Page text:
Monday, December 26, 2011
By Sara DuBois
In Lusaka, Zambia
Every individual who has never visited Africa has a stereotypical perspective of what the continent is like. In the three weeks I have spent in Zambia, I can say that many of those stereotypes can be discredited, except for one. HIV/AIDS has been a common topic of discussion on this trip. I have discovered that this disease is a tough battle to fight due to cultural values and norms, which in turn creates a deadly cycle.
Over 80% of the Zambian population is of a Christian faith. A common belief of Christians is to wait for marriage to have a sexual partner. However this is not a rule that many people follow. One thing that some religious and cultural denominations discourage is birth control methods due to the idea that sexual interactions are for procreation only. Therefore the majority of the population is rejecting the need to protect themselves from HIV/AIDS because of their religious values.
The Zambian culture is becoming very westernized, but despite its rapid depletion of the native culture there are several traditional customs that still remain. One of those customs is the act of polygamy. We have visited several villages and we often hear of polygamy within the families. A man can marry as many women as he desires. It’s not uncommon for a man to have 10 wives. If one wife or the husband were to stray away with another partner and contract the HIV virus then when they return to their partner it will spread to every wife and husband and sometimes children who are born with an HIV positive mother. This creates a rapid exchange of the virus and causes major problems within the village because they often times live in rural areas that do not have access to medical treatment.
Another factor that contributes to the HIV/AIDS epidemic is this idea of sexual cleansing. This means that when a woman or young girl’s man relative passes away, she must sleep with her relatives brother and marry him in order to be ‘sexually cleansed’. This is another way to spread the virus rapidly, especially if polygamy is a factor. Although this practice is slowly declining it is still an issue within villages.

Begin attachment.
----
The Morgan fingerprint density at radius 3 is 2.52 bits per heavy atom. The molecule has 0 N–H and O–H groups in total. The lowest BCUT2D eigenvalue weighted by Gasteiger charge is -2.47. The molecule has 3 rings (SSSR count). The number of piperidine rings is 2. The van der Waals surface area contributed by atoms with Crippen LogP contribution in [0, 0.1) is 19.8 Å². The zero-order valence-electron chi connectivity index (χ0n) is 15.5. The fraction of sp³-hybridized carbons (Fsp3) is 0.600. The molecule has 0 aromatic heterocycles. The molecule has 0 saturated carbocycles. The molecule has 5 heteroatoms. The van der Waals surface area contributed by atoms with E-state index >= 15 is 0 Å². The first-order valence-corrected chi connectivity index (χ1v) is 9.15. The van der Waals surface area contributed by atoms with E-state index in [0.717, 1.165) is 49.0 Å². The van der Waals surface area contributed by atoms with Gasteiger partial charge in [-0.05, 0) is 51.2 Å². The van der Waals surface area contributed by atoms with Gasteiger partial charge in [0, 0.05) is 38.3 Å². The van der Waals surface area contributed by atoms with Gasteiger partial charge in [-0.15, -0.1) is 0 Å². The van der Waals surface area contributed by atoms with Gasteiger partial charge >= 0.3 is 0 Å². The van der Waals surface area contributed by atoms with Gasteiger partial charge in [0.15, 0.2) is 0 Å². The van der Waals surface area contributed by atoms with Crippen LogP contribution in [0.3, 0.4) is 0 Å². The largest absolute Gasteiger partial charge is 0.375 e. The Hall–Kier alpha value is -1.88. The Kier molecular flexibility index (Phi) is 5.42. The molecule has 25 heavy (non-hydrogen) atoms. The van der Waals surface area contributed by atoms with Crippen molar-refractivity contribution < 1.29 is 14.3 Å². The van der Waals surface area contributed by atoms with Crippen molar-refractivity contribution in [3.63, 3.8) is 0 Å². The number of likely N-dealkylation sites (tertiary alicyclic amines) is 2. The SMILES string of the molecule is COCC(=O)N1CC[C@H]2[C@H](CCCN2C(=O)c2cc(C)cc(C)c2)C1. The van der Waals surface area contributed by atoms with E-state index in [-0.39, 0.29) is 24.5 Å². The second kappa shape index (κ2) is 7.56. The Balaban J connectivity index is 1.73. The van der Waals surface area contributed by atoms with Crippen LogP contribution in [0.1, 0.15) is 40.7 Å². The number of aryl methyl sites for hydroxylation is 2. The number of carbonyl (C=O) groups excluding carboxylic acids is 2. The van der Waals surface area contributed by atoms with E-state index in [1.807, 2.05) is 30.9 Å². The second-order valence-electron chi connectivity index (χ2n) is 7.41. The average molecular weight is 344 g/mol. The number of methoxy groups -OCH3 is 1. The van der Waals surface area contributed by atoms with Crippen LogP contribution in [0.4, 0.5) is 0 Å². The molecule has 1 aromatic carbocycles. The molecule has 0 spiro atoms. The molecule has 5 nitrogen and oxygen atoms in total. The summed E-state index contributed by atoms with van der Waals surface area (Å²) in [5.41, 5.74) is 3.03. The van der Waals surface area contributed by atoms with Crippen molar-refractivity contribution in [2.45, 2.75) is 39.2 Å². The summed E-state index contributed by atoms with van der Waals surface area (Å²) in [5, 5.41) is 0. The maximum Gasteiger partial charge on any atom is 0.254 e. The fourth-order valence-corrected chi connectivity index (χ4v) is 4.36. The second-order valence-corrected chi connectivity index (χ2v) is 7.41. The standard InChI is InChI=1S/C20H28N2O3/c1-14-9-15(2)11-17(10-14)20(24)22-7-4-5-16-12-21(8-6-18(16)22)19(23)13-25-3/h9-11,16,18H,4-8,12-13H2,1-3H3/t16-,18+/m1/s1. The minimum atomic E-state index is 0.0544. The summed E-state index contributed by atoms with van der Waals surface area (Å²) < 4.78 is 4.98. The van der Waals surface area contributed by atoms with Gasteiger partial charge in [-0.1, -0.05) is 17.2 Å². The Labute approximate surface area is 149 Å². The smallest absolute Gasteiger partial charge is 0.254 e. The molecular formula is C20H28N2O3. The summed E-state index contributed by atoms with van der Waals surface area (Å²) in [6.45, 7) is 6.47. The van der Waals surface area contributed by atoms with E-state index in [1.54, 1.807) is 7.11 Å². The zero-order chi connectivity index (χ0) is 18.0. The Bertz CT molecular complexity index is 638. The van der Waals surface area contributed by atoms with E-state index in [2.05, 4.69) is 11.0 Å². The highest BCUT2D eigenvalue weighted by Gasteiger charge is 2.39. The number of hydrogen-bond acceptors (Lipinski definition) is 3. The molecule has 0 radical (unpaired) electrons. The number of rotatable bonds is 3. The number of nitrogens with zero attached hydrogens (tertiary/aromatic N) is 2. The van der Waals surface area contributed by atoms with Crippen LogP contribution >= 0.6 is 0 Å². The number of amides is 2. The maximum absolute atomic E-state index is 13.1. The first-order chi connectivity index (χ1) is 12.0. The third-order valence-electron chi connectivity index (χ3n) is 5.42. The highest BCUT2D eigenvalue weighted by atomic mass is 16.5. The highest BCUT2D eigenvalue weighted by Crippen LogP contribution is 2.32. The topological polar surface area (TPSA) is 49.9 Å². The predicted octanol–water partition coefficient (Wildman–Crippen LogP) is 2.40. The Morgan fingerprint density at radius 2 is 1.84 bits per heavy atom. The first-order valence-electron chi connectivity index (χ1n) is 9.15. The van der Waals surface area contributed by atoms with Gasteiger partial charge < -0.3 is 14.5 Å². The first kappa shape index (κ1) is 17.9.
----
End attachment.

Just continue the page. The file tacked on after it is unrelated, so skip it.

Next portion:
By observation I have noticed several things about women and their rights. In most villages women are responsible for catching and cooking the food while also carrying their children around with them. They carry objects on their heads because it is easier on their body since they don’t have men helping with the heavy lifting. Women also are the last to take a bath within the family and as Chief Nkana said, “Women must do their duties and save the biggest piece of chicken for the man of the house”. These methods are frustrating to see and hear. Women do not have a choice if their husbands want to marry another woman, the men in the remote villages of Zambia do not support the government’s efforts of gender equality and empowerment, which include affirmative actions for women to become leaders in many villages. In many villages a young woman’s parents can chose who to marry her off as young as 13 years old to an older man. These inequalities make it impossible to structure safe sex practices because of the male dominance.
When I went to the central province with World Vision staff to check on a rural project I noticed there were no men around. When I asked them where the men were they laughed and simply said that they go out drinking during the day. I asked the women how they feel about that and they know that it’s an injustice, no matter how long it has been going on. They feel no empowerment and no partnership in marriage. Seeing this made me realize how strong the women are here because despite their inequalities, they are the ones in my opinion that keep the nation running.
Much work has been done towards AIDS relief and prevention, but it’s still a battle that will take years of healthy living fixtures. Cultural and social norms and values cannot be easily erased. When we went to the University Teaching Hospital of Zambia we discovered that the number one cause of death is from HIV/AIDS. That was a shocking discovery considering that it is the largest hospital in Zambia and there was nothing they could do to assist those who have the virus. In my discoveries Africa suffers from this horrible HIV/AIDS disease and to see it firsthand really gives a perspective of a need for change. Mean-time people are striving to create a positive and healthy change that doesn’t affect people’s cultures or values and overall lessen the number of causalities in this disease.
Sara DuBois is one of 18 students from Ohio University who studied abroad in Zambia over winter intercession through the Institute for International Journalism.
She is a senior Communication Studies major with related areas in Public Relations and Health.